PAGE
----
Editor’s Note: We see the Interview Issue as an annual rolling conversation on local culture, carried over the spectrum of this diverse dozen subjects. What better way to evolve that conversation than by asking one of last year’s interviewees to turn interviewer – in this case, touring musician and rising Columbus star, Lydia Loveless.
Columbus beauty Angela Perley, who has previously exclusively released EPs, crafted her first full-length record with her band (Chris Connor on lead guitar, Billy Zehnal on bass and Steve Rupp on drums) over the spring and summer. Hey Kid, due out January 21st, is an excellent blend of jangly Americana and sexy, reverb-laden rock’n’roll – a sound that contradicts Perley’s rather reserved offstage demeanor. We got together at her home in Grandview over a few beers, a bag of carrots, and some old-timey records to discuss the album, songwriting, living in Ohio, and more.
This is your first full-length…were the four EPs a specific thematic project?
It started out as a seasonal thing, then we got really behind on the scheduling so it was basically one EP per year (laughs). Basically in lieu of doing a full-length CD, Fred Blitzer, who funds and produces everything, had an idea that we should just do EPs and kinda break up the songs. I’m actually glad we did it that way, because we could sneak in new songs with each release.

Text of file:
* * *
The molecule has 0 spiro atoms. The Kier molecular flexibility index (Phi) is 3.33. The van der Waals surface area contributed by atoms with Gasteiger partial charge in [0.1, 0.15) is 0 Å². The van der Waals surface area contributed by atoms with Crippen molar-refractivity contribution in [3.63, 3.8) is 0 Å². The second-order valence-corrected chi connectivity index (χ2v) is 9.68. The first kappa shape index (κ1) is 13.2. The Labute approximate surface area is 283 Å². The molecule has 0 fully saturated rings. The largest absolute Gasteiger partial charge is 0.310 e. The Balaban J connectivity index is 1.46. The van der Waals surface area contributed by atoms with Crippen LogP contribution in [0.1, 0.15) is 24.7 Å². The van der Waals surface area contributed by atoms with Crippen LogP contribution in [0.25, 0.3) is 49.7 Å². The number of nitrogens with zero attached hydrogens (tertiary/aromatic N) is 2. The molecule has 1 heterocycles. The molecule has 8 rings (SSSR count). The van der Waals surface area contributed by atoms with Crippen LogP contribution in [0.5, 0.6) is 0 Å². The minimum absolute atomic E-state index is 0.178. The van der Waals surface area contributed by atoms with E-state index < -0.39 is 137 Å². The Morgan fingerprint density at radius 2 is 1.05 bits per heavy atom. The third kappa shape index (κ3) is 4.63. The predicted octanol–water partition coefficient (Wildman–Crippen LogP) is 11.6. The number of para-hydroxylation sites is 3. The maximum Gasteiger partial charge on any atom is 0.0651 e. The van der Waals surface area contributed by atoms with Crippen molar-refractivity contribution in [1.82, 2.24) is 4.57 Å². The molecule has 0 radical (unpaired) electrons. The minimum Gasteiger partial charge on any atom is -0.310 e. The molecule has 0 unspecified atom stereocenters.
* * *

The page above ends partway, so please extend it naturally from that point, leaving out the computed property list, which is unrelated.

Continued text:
Was there any particular reason why you did a full-length now? Did you just have a lot more material?
Mostly to capture all the songs we’ve been playing live for a while. Then there were a few we kinda squeezed in towards the end. The single, “Hurricane,” we put on there after we’d already thought we’d finished the album.
Yeah, there was a song that didn’t work out…we just weren’t excited about it and I was like “Hmm, I don’t really want to record this.” There was pressure to make it the single, but…it’s actually not even on the record. But, we needed a single, something different. So I wrote “Hurricane” and everyone really liked that. It’s the first song we’ve played where we recorded it in the studio first. We usually play stuff for a while and then record it. So that was kind of cool.
Where did you record everything?